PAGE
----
Step 7: Apply the stain

In this stage of getting wood filler to look like real wood, it’s time to get out your brush and apply stain to the filler. The repair size will determine the size of the brush you’ll need. It is better to apply a thin coat of stain than to apply a thick coat of stain; if the stain is too thin, you can add a second coat; however, if the coat is too thick, things can get messy, but all hope is not lost.

Bonus tips to make your wood filler look better

Here are some tips from the pros. Put them at the back of your mind when working with and staining wood fillers and see your wood projects become better. Success is guaranteed when you remember to first test these procedures on scrap wood before applying them to the real deal.

Tip #1: For softwood, choose a pre-stain wood conditioner

When working with softwoods like birch, pine, and maple, applying a pre-stain wood conditioner before filling the holes is not optional, it is necessary for the success of your project. The pre-stain conditioner prevents the fillers from being absorbed by the surrounding wood.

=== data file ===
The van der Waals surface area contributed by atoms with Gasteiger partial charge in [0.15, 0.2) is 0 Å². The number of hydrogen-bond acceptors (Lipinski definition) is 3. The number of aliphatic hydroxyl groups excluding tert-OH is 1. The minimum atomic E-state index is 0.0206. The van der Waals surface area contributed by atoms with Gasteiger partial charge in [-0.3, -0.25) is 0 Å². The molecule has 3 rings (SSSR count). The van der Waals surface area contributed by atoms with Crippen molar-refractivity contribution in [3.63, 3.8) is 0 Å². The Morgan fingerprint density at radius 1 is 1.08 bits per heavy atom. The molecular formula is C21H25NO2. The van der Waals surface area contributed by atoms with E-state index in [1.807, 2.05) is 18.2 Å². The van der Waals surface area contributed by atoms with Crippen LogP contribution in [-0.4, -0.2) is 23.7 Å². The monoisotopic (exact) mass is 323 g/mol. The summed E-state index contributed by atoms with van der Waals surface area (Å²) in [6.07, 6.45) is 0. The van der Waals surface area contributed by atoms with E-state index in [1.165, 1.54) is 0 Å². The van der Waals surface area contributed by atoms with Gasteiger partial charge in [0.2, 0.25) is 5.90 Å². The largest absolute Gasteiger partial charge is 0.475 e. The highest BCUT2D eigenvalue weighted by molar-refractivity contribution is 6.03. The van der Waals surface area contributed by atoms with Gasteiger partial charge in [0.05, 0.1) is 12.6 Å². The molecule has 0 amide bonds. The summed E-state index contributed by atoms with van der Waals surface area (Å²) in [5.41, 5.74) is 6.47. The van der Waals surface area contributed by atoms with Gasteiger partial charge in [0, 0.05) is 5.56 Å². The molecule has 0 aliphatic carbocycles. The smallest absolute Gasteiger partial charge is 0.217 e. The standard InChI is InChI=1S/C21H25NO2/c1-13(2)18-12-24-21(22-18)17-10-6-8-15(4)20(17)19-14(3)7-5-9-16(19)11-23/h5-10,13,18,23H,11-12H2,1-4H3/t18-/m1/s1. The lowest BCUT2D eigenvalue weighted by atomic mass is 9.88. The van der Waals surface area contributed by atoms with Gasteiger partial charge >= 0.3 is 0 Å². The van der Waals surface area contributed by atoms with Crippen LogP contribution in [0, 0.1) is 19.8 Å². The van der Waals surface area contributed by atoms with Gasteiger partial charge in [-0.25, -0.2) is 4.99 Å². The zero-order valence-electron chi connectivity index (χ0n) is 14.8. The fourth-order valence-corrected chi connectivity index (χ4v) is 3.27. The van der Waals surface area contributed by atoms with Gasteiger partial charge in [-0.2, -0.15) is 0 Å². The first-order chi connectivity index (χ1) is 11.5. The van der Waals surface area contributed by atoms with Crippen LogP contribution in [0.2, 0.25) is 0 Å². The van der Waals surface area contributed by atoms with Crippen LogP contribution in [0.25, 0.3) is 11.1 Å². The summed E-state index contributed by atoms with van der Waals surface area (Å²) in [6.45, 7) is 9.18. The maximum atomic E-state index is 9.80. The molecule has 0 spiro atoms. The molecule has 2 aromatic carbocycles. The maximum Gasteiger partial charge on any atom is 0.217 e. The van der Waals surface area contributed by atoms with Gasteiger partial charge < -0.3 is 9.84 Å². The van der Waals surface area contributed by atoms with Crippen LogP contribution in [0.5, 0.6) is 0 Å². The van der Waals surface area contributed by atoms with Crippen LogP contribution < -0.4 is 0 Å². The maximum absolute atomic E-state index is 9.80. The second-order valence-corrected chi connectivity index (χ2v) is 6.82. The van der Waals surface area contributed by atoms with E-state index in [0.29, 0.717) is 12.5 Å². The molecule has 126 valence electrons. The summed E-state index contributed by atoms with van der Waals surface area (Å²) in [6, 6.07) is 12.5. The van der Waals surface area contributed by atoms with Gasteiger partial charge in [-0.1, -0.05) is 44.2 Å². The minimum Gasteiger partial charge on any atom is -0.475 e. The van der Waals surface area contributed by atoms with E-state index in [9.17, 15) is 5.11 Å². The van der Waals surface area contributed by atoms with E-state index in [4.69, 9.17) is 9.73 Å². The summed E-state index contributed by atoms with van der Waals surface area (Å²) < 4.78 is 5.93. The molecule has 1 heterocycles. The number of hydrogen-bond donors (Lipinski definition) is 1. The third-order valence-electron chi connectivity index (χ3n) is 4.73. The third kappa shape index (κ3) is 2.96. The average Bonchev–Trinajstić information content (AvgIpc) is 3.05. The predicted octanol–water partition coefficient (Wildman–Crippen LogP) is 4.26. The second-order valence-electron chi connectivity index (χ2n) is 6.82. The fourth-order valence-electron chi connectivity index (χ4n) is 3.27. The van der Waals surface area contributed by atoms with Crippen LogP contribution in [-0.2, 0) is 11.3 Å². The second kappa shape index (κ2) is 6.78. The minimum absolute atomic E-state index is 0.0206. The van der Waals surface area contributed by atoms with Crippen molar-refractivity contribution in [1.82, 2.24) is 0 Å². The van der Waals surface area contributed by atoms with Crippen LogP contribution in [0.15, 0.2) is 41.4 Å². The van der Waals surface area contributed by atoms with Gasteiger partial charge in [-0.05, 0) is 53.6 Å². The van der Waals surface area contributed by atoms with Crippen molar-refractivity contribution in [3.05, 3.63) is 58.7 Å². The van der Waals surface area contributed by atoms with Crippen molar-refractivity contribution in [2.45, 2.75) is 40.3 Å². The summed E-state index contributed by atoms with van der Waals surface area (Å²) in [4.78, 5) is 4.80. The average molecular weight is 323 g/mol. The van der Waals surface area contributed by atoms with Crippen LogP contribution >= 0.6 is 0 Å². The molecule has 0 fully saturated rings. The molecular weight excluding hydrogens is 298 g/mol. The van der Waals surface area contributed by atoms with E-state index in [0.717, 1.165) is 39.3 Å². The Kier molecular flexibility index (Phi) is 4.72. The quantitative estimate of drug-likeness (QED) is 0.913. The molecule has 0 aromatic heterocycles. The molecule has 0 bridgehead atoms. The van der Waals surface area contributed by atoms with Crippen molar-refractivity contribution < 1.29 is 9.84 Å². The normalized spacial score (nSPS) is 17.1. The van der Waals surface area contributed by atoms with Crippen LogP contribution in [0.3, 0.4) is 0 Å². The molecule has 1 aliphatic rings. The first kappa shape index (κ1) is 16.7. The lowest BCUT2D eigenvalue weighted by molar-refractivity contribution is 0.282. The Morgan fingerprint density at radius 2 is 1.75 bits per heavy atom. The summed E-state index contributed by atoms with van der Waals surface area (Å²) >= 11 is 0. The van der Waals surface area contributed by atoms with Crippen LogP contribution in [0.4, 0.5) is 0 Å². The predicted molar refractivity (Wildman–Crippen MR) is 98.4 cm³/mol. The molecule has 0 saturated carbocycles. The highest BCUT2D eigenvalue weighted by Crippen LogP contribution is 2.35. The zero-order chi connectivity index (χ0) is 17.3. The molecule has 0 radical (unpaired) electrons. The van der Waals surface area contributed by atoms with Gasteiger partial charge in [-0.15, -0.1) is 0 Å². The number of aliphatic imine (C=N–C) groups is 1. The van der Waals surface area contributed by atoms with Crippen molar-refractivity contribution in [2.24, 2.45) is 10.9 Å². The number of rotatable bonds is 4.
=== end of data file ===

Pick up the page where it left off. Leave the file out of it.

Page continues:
Since most wood fillers need 24hrs to dry completely and manufacturers suggest applying stain 2hrs after applying pre-stain, we suggest applying a second coat of pre-stain conditioner. After this, wait 2hrs before applying the wood stain.

Tip #2: Remember to apply wood filler before sanding

It’s not news that sanding will reduce the textural difference between the wood and wood filler; hence, sanding after filling is crucial in ensuring that the disparity in color between the wood and the filler is almost unnoticeable. When the texture is the same, the stain will be absorbed uniformly throughout the wood.

N.B: Do well to remember that before you apply a single brush of stain on the wood, the wood is free of all sanding dust.

Final Thoughts

With the right stain, you can get any wood filler to look like real wood, all it takes is following the steps, tips discussed above and delving a little into your artistic side. Ensure you wait for the manufacturer recommended drying time before deciding if the stain is the right shade or not.

Martin Swizz

Hi! This is Martin, I like to research, experiment, and learn new things related to wood carving and other kinds of woodworking.